The public can drop in at government offices at any time.
Government offices usually are busy places, especially in tight budget times when officials may face increasing responsibilities with decreasing resources. But Iowa's Public Records Law confers citizens with rights that may be exercised at any time. Does this mean that access to public records must be provided immediately on request? What if the lawful custodian is unsure whether a public record is open or confidential and can't reach legal counsel? How does the law balance the right of public access with the need to keep certain records confidential or consult legal counsel?
The Public Records Law provides that people may exercise their rights under Ch. 22 "at any time during the customary office hours of the lawful custodian." (Iowa Code Sec. 22.4.) Here are some principles for applying the law and providing timely access to records:
- No appointment is necessary. Citizens can exercise their rights under the Public Records Law at any time during customary office hours without advance notice. If the government office does not have customary office hours of at least thirty hours per week, the law imposes a right of access from 9 a.m. to noon and 1 to 4 p.m. Of course, a citizen and the government office may agree on a different time.
- There is time to resolve legal issues. The fact that the rights under Chapter 22 can be exercised at any time does not mean the records must be produced immediately. For example, a good-faith, reasonable delay does not violate the law if the purpose is to determine whether the record requested is confidential. (See the statute for other reasons that might cause a good-faith, reasonable delay. Iowa Code Sec. 22.8(4).) But the time to resolve legal issues is limited. A good-faith, reasonable delay shall not exceed twenty calendar days and should not exceed ten business days. Iowa Code Sec. 22.8(4)(d).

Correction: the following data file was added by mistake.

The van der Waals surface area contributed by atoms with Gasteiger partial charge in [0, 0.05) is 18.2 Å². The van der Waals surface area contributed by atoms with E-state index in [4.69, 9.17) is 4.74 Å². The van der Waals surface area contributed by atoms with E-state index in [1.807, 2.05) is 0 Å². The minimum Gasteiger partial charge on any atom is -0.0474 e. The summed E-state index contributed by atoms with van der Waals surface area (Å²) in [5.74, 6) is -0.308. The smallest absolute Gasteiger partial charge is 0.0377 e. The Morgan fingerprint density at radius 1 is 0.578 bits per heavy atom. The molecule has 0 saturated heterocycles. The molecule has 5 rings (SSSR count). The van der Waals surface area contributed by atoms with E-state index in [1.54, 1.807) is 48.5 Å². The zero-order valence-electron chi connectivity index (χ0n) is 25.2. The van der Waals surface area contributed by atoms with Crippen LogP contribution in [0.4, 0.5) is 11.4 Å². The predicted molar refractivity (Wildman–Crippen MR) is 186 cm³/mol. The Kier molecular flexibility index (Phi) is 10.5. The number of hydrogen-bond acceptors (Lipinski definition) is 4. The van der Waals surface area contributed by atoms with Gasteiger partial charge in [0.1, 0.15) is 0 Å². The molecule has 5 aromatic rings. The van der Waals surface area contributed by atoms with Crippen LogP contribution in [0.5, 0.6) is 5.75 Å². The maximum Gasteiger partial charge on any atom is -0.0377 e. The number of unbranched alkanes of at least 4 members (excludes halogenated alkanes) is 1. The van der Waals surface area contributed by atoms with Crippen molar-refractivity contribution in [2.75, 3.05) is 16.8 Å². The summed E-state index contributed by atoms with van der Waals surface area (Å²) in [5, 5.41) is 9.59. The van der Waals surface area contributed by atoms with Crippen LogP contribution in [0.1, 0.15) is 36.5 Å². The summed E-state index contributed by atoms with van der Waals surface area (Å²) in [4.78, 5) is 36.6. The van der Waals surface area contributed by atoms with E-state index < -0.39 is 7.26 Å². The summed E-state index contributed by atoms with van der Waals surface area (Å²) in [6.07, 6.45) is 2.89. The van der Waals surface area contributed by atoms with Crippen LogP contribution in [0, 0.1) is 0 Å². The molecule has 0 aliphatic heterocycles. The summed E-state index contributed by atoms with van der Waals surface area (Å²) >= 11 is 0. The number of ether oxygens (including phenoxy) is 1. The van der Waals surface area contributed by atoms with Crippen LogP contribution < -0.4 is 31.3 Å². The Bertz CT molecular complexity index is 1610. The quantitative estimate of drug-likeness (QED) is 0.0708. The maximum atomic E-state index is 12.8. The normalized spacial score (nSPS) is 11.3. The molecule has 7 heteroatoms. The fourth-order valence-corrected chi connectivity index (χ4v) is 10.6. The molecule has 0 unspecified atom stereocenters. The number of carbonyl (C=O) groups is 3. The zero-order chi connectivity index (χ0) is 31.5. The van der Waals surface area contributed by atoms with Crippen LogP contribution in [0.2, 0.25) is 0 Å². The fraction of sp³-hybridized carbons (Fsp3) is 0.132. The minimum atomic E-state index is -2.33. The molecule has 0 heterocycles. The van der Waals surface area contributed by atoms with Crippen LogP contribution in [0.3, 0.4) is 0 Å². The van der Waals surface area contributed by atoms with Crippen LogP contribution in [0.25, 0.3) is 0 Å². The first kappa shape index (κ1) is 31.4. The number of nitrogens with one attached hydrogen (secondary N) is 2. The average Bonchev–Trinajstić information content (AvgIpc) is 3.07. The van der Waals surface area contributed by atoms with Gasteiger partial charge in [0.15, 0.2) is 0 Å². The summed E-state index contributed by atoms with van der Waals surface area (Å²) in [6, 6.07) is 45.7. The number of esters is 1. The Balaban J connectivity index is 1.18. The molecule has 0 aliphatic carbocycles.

In summary: The public is entitled to drop in at any time and request access to public records. Government officials should consult with legal counsel when necessary, but should act quickly and keep an eye on the calendar.
Sunshine advisories are a general resource for government officials and citizens on Iowa's public records and open meetings laws – our "sunshine” laws. Local officials should obtain legal advice from their counsel, such as the city or county attorney.
The Iowa Public Information Board (IPIB) is an independent board that the Iowa Legislature established specifically to address open meetings and open records-related matters. The IPIB provides information to the public and governmental entities on "sunshine" issues.
The IPIB, which has jurisdiction and authority to investigate and enforce Iowa's open meetings and open records laws, enables citizens to file a complaint if they believe that someone is violating these laws.
Citizens who have inquiries or complaints about public records or open meetings should contact the Iowa Public Information Board. Iowa Public Information Board.
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